In 1939, Capt. Peter Sanders, serving with the Tochi scouts on the Afghan-Indian border, was blown up by a Waziri booby trap and lost his right arm. Shortly afterwards, he accepted an invitation to lunch from the tribesman who’d planted the bomb. Awfully decent of the chap, and not a bad spread, all things considered.
Not everyone cares for the old stiff upper lip: “I spit on your British phlegm!” as the Khazi of Kalabar remarked in what remains the seminal work on Afghanistan, Carry on up the Khyber. But imperialism requires a certain dotty élan. Without it, it’s no fun. You’re just a guy holed up in a Third World dump occasionally venturing out in the full RoboCop to pretend to implement some half-assed multilateral “nation-building” strategy that NATO defence ministers all agreed to at some black-tie banquet in Brussels and then promptly forgot about. Instead of the Tochi scouts—Pathan irregulars commanded by British officers—we now have Afghan units “trained,” or at any rate funded, by Western governments. A headline in the Washington Post captures the general malaise: “Afghan forces’ apathy starts to wear on U.S. platoon in Kandahar.” On a recent patrol through the city, 1st Lieut. James Rathmann stopped at a police checkpoint and found them all asleep in a nearby field.
It’s not just the natives who are dozing. In London recently, Robert Gates, the U.S. defence secretary, complained that the allies’ promised 450 “trainers” for the expanded Afghan National Army had failed to materialize. These are not combat roles, so in theory even the less gung-ho NATO members should have no objection. Supposedly, 46 nations are contributing to the allied effort in Afghanistan, so that would work out at 10 “trainers” per country. Yet even that modest commitment is too much. So the Afghan army will fill up with time-servers and Taliban sympathizers.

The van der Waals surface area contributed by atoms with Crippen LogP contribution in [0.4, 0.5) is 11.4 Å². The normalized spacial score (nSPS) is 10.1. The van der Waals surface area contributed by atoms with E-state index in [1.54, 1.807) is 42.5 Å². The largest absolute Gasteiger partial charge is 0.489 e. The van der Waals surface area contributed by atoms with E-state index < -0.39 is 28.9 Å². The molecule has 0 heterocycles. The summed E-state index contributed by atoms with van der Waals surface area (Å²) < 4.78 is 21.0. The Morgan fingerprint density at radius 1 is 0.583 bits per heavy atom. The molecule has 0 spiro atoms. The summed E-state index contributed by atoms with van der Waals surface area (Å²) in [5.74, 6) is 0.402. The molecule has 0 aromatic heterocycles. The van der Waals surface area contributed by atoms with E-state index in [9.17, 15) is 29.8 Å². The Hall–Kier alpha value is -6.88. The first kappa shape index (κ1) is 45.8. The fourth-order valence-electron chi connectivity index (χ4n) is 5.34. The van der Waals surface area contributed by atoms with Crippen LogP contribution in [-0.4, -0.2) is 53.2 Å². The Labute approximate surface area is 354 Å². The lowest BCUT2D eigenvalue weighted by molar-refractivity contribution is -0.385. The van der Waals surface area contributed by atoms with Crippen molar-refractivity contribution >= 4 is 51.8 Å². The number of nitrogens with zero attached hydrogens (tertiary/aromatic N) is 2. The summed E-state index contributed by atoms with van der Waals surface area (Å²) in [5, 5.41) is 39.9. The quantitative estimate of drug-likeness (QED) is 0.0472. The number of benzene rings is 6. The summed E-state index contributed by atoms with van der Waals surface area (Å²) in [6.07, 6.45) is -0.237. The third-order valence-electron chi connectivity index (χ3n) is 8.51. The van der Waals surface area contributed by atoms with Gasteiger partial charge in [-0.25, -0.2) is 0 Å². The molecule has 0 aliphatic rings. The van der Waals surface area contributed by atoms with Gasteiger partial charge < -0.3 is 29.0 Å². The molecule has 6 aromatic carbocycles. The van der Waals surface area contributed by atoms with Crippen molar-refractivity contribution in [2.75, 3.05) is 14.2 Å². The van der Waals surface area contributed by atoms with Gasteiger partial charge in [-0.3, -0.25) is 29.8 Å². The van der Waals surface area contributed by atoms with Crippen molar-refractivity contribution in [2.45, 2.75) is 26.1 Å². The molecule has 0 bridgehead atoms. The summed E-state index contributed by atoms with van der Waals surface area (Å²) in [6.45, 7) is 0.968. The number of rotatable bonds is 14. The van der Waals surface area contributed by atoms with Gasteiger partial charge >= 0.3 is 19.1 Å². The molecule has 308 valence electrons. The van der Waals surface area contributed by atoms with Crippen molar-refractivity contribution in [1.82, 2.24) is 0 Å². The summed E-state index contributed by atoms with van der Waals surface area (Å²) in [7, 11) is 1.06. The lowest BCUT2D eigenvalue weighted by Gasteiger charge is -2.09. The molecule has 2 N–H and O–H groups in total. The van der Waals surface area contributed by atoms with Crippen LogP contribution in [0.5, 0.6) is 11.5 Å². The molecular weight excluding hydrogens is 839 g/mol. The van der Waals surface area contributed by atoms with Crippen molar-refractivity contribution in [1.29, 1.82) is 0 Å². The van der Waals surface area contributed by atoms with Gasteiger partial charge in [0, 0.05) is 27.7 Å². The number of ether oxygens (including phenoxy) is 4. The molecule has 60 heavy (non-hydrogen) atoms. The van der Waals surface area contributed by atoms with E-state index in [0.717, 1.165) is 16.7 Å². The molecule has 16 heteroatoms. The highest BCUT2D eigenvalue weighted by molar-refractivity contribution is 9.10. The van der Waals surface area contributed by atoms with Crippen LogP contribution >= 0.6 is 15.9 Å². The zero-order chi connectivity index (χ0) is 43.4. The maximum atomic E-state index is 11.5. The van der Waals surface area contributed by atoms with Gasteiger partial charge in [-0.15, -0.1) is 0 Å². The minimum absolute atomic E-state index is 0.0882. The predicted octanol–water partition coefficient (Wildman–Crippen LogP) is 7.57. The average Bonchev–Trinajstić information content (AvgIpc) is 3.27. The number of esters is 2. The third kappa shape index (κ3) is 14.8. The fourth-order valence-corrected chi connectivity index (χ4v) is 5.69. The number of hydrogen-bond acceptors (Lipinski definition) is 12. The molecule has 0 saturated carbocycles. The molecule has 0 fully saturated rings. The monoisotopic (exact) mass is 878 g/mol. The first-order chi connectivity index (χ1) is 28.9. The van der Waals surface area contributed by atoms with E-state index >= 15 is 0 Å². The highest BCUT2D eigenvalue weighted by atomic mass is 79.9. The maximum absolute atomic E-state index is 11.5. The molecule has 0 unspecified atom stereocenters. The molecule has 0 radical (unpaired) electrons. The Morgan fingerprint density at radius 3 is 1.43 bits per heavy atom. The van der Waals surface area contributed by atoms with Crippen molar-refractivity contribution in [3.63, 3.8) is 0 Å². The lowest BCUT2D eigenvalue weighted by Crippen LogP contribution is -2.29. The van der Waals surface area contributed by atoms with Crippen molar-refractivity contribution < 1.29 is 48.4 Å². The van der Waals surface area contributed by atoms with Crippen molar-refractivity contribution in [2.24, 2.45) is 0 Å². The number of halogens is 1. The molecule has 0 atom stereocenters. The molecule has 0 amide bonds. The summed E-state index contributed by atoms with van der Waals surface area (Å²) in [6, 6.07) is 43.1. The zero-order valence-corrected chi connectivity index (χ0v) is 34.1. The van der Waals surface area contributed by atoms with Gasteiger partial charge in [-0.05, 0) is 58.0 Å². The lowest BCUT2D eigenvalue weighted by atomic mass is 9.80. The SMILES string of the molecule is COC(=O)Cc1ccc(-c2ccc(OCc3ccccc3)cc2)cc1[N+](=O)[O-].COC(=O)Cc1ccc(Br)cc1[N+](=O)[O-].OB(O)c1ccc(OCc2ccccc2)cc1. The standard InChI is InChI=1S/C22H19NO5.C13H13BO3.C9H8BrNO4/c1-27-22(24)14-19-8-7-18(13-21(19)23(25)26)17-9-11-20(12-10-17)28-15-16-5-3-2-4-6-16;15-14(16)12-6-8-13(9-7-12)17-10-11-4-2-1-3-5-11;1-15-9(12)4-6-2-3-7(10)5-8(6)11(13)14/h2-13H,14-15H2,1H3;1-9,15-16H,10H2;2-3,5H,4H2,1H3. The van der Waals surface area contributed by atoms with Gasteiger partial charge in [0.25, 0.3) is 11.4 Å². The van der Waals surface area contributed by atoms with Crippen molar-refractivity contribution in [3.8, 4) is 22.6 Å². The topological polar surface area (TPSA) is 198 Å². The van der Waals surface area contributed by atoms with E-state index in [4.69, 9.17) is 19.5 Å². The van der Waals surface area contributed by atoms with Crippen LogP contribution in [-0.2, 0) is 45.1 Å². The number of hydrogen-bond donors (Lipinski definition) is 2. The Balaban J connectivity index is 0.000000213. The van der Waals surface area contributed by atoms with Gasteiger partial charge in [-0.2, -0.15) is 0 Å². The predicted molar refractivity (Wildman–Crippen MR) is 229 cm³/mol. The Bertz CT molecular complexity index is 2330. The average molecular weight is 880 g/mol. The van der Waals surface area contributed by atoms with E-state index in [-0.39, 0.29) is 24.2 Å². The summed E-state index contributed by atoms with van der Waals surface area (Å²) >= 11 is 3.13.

Colonial administration was always a cynic’s field. In Lisbon last week, I was admiring the beauty of the jacarandas when David Pryce-Jones, the scholar and novelist, reminded me of the words of Lord Lloyd, British high commissioner in Egypt in the twenties: “The jacarandas are in bloom,” he observed. “We shall soon be sending for the gunboats.” When the weather heats up, so do the natives. In Lloyd’s day, we were cynical about the locals. Now we’re starry-eyed about the locals—marvellous chaps, few more trainers and they’ll do splendidly—while they’re utterly cynical about us. Hamid Karzai has just fired his two most pro-American cabinet ministers and is making more and more pro-Taliban noises. This is a man who for the last nine years has been kept alive only by U.S. military protection. A throne in Kabul may not be much, but, such as it is, he owes it entirely to his patrons in Washington. Why would Putin, Ahmadinejad or the ChiComs take Barack Obama seriously when even a footling client such as Hamid Karzai can flip him the finger?